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Re: [GNU ELPA] New package: tam

From: Lynn Winebarger
Subject: Re: [GNU ELPA] New package: tam
Date: Wed, 20 Sep 2023 12:14:57 -0400

On Wed, Sep 20, 2023 at 4:26 AM Philip Kaludercic <philipk@posteo.net> wrote:
> Re your last change in [0], why use records directly instead of having
> the code being generated via cl-defstruct?  The commit messages doesn't
> really explain your reasoning to me.

The library is supposed to provide alloc/free functions that run in
O(1) time to the extent that is possible for emacs-lisp code, for use
in process sentinels and similar situations.  I took a look at the
byte-code generated for those two functions when using the
cl-defstruct definitions, and the accessors and setters were not
inlined.  Aside from the unknown complexity of invoking those
functions, every call has a risk of overflowing the current stack and
requiring an additional stack segment be allocated.

I rewrote the code so the only appearances of the call operator in the
byte-code of those functions is for error signaling.  I also provide
an inlining version of each operation so library clients can avoid
call instructions in their code.

> >> I am the kind of person who thinks twice about installing a package when
> >> it has dependencies.  But if you prefer to use a package available on
> >> ELPA, then that is of course OK as well.

BTW, there's something ironic about this, since you actually appear to
review most packages on GNU/NonGNU ELPA - how many users would be more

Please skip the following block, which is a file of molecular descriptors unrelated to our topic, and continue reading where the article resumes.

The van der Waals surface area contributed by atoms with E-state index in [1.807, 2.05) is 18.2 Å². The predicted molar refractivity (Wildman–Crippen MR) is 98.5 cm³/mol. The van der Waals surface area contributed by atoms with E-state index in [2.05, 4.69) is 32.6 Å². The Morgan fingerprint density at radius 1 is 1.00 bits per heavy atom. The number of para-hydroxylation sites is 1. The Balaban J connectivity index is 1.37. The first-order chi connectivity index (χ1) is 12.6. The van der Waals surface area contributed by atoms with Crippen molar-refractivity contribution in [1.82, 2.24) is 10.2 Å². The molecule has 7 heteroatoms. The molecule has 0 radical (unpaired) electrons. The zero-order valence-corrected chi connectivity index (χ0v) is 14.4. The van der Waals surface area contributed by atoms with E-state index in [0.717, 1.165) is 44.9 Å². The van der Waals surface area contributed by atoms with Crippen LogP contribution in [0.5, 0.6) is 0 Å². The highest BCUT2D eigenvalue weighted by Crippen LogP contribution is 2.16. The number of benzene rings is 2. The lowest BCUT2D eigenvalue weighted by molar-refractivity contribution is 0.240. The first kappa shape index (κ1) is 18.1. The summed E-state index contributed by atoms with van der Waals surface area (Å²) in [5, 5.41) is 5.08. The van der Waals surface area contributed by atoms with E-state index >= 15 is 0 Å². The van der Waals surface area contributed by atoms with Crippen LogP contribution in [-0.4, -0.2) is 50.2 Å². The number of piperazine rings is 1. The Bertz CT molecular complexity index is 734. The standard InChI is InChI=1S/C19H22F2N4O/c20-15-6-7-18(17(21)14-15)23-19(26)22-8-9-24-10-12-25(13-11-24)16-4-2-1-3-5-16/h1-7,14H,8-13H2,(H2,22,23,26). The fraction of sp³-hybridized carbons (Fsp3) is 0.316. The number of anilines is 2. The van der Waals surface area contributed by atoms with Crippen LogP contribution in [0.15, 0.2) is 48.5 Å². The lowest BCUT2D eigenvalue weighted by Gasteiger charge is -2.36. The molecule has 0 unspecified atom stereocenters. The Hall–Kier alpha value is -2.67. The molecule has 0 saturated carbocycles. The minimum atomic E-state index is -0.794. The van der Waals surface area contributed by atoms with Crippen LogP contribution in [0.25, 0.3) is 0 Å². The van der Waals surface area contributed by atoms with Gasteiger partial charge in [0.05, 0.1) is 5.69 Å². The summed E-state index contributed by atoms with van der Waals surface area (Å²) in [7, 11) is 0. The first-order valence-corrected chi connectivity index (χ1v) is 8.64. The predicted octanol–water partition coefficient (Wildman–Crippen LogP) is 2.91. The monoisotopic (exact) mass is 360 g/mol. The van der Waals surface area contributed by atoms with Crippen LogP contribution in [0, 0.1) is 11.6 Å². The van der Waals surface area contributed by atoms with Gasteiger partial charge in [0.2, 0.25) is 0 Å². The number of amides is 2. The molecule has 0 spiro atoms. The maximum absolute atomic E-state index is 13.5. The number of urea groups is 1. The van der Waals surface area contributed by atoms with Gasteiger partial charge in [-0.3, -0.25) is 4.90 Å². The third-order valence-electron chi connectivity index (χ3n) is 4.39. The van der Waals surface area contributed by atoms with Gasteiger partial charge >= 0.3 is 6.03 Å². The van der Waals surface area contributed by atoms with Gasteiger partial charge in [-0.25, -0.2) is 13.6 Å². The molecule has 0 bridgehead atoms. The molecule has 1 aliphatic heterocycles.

familiar with the packages that might be installed from those
At any rate, it does not depend on any packages, or even cl-lib, now -
though I have to revise the header to say so.

> The question was supposed to be more general, sorry for the confusion.
> I wanted to know if there was a reason you were using setf even when
> setq would be enough, but it really doesn't matter either way since setf
> on a symbol expands directly to setq.

If I had setf on a symbol, it was a typo.  They are all gone now,
since they did not get optimized out.

> No, it uses nreverse:
> --8<---------------cut here---------------start------------->8---
> (macroexpand-all '(cl-loop for i to 10 collect i))
> (let* ((i 0) (--cl-var-- nil))
>   (while (<= i 10)
>     (setq --cl-var-- (cons i --cl-var--))
>     (setq i (+ i 1)))
>   (nreverse --cl-var--))
> --8<---------------cut here---------------end--------------->8---
Blech, I replaced it with a simple function.

> These kinds of arguments lead to leftpad like situations, where people
> defer any slightly complicated functionality to a library.  The last
> thing I want to see when installing a package is that it drags along
> dozens or even hundreds of recursive dependants, causing me to loose an
> overview of what I have installed and what is being installed.  Every
> dependency a package brings with it (especially packages like dash &
> co.) is an argument against using it, imo.

I don't think the leftpad situation (which I had to look up) can
happen on GNU ELPA.  Even if, despite the FSF's precautions, something
had to be removed, I'm sure there would be plenty of warning.


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